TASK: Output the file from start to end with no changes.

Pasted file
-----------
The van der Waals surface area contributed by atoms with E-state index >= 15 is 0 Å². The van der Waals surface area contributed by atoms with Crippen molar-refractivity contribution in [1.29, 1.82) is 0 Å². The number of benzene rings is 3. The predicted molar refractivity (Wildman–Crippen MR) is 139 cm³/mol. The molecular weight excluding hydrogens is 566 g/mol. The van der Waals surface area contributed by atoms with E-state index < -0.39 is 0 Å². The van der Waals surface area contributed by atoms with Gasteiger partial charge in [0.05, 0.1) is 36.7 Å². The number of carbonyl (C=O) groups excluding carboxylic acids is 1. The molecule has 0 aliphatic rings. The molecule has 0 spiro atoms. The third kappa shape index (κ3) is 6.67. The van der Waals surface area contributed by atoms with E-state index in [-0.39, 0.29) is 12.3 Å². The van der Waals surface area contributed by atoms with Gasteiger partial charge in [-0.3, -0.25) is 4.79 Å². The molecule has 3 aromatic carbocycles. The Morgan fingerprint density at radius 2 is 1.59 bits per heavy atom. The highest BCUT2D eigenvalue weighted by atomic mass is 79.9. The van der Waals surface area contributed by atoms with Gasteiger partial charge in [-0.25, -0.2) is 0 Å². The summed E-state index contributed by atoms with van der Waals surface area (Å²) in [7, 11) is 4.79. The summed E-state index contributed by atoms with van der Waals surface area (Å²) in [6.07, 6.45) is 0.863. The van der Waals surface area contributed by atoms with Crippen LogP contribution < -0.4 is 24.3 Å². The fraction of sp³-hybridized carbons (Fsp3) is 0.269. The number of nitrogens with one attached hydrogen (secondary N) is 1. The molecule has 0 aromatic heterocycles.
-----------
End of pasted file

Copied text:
The van der Waals surface area contributed by atoms with E-state index >= 15 is 0 Å². The van der Waals surface area contributed by atoms with Crippen molar-refractivity contribution in [1.29, 1.82) is 0 Å². The number of benzene rings is 3. The predicted molar refractivity (Wildman–Crippen MR) is 139 cm³/mol. The molecular weight excluding hydrogens is 566 g/mol. The van der Waals surface area contributed by atoms with E-state index < -0.39 is 0 Å². The van der Waals surface area contributed by atoms with Gasteiger partial charge in [0.05, 0.1) is 36.7 Å². The number of carbonyl (C=O) groups excluding carboxylic acids is 1. The molecule has 0 aliphatic rings. The molecule has 0 spiro atoms. The third kappa shape index (κ3) is 6.67. The van der Waals surface area contributed by atoms with E-state index in [-0.39, 0.29) is 12.3 Å². The van der Waals surface area contributed by atoms with Gasteiger partial charge in [-0.3, -0.25) is 4.79 Å². The molecule has 3 aromatic carbocycles. The Morgan fingerprint density at radius 2 is 1.59 bits per heavy atom. The highest BCUT2D eigenvalue weighted by atomic mass is 79.9. The van der Waals surface area contributed by atoms with Gasteiger partial charge in [-0.25, -0.2) is 0 Å². The summed E-state index contributed by atoms with van der Waals surface area (Å²) in [7, 11) is 4.79. The summed E-state index contributed by atoms with van der Waals surface area (Å²) in [6.07, 6.45) is 0.863. The van der Waals surface area contributed by atoms with Crippen LogP contribution < -0.4 is 24.3 Å². The fraction of sp³-hybridized carbons (Fsp3) is 0.269. The number of nitrogens with one attached hydrogen (secondary N) is 1. The molecule has 0 aromatic heterocycles.